The definition of SF, and the importance (or not) of "hard" SF, have both been vexed questions for ever, and won't be resolved any time soon if only because some opinions are so dogmatic and incompatible. Greg Benford (fine writer), for example, insists that any non-hard SF is like "playing tennis with the net down". Others (Ursula le Guin, say -- an equally fine writer) obviously don't care at all about making sure their stories are particularly technologically-orientated. In the introduction to "The Birthday of the World" UlG gently rebukes those who seem to think that "science fiction is written raygun in hand".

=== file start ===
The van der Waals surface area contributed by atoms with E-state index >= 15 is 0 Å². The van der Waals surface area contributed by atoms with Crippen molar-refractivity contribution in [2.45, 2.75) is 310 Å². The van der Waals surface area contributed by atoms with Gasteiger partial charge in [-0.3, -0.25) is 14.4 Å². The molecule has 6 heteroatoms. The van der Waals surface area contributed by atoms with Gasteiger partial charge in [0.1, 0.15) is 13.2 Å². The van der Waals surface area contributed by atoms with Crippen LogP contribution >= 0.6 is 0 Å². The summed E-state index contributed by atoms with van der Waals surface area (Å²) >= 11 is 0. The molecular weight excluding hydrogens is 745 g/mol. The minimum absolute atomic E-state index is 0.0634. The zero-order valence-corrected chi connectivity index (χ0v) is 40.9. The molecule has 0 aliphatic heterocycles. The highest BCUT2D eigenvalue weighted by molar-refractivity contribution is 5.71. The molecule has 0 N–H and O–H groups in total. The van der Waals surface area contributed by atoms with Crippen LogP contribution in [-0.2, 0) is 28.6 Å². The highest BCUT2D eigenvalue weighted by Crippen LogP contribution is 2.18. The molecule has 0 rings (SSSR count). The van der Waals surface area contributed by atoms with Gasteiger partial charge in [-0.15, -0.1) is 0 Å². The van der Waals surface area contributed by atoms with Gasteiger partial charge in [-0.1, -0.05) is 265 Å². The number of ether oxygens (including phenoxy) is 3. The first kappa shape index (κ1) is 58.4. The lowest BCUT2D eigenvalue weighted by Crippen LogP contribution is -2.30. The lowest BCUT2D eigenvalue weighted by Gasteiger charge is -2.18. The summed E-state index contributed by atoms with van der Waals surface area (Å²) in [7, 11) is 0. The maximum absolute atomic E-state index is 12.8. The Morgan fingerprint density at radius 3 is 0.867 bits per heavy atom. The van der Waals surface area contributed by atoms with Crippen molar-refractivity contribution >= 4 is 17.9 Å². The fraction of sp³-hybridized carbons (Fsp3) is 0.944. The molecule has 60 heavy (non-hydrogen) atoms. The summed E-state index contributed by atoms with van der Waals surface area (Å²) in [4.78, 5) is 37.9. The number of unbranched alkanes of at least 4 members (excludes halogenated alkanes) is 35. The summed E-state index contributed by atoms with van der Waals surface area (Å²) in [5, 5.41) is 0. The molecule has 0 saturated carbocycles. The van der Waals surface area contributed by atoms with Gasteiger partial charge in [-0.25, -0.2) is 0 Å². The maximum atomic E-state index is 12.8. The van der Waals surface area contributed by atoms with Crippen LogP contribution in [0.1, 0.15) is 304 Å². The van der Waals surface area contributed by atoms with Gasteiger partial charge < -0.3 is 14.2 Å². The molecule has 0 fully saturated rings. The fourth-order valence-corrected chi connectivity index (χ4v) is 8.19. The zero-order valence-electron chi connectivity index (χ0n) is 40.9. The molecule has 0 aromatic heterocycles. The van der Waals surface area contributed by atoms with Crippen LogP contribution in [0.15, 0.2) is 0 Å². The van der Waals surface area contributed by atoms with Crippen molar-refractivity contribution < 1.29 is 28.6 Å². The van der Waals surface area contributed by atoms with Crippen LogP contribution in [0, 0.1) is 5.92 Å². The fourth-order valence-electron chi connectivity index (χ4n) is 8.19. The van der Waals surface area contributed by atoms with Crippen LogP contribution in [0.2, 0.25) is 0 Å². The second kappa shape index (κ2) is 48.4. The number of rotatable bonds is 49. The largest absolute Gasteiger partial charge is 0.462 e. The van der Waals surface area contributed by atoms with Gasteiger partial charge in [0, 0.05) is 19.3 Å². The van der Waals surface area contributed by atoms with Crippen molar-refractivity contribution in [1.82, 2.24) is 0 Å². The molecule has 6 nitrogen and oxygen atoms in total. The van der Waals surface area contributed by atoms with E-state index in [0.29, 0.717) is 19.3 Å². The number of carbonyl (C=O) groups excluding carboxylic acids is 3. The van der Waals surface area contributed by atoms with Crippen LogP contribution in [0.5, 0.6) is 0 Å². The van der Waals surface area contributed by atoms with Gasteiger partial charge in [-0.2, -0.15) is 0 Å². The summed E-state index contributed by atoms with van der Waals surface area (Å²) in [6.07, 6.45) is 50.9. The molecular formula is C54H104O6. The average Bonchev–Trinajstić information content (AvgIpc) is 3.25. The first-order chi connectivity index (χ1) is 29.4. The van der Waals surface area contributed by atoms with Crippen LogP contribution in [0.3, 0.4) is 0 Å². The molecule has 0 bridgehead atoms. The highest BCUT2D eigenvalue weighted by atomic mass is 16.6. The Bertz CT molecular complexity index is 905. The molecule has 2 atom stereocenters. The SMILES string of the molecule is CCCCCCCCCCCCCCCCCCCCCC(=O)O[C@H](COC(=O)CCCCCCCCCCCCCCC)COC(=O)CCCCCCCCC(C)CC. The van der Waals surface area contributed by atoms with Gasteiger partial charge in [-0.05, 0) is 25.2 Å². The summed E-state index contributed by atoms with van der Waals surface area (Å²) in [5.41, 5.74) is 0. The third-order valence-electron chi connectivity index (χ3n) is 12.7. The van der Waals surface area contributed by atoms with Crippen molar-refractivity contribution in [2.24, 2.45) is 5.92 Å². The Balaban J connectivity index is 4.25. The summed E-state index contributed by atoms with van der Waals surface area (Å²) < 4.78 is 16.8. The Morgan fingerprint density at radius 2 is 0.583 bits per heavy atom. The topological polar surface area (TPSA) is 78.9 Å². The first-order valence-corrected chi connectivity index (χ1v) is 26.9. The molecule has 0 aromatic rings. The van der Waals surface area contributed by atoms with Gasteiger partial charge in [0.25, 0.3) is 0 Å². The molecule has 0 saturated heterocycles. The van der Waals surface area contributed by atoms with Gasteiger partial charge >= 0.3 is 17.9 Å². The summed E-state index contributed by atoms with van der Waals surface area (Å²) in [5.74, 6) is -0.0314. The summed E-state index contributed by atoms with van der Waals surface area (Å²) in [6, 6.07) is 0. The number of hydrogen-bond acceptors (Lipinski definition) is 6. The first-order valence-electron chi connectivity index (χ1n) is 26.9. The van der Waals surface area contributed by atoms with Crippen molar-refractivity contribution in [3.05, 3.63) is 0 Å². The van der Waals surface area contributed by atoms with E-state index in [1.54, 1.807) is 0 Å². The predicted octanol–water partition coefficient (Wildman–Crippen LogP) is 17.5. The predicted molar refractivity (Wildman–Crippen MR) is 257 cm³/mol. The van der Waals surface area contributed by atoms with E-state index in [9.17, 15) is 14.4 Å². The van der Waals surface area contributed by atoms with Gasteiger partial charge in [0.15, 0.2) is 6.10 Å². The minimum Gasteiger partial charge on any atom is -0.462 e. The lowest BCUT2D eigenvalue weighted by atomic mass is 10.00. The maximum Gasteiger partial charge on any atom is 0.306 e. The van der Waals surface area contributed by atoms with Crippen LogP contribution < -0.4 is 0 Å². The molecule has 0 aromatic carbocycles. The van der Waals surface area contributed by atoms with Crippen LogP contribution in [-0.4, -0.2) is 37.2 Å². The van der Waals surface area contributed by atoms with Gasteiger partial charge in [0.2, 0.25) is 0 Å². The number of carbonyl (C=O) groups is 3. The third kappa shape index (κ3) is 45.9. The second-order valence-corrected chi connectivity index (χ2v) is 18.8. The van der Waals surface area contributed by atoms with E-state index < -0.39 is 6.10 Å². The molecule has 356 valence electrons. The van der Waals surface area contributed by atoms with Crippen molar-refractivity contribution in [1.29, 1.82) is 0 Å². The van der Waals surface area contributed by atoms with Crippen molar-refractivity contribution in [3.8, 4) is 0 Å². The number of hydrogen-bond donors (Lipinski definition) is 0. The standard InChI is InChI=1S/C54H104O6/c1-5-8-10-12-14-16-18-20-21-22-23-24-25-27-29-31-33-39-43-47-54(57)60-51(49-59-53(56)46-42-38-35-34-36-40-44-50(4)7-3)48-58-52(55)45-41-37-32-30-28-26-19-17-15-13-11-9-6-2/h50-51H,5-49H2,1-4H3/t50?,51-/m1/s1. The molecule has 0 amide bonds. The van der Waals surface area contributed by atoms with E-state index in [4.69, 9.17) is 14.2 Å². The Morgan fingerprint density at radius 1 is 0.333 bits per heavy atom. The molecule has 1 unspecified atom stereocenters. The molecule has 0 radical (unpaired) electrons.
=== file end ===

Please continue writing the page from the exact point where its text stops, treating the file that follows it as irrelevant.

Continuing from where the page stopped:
In my view, the whole debate is actually a bit pointless. We really only have "science" fiction because Hugo Gernsback and then people like John W Campbell insisted on that term (originally "scientifiction", under Gernsback -- see editorial in first issue of Amazing Stories, April 1926) while they were editing American magazines in the first half of the last century. Campbell, furthermore, was at various times persuaded to believe several... aahhh... =questionable= ideas -- Dean drives and scientology, for example.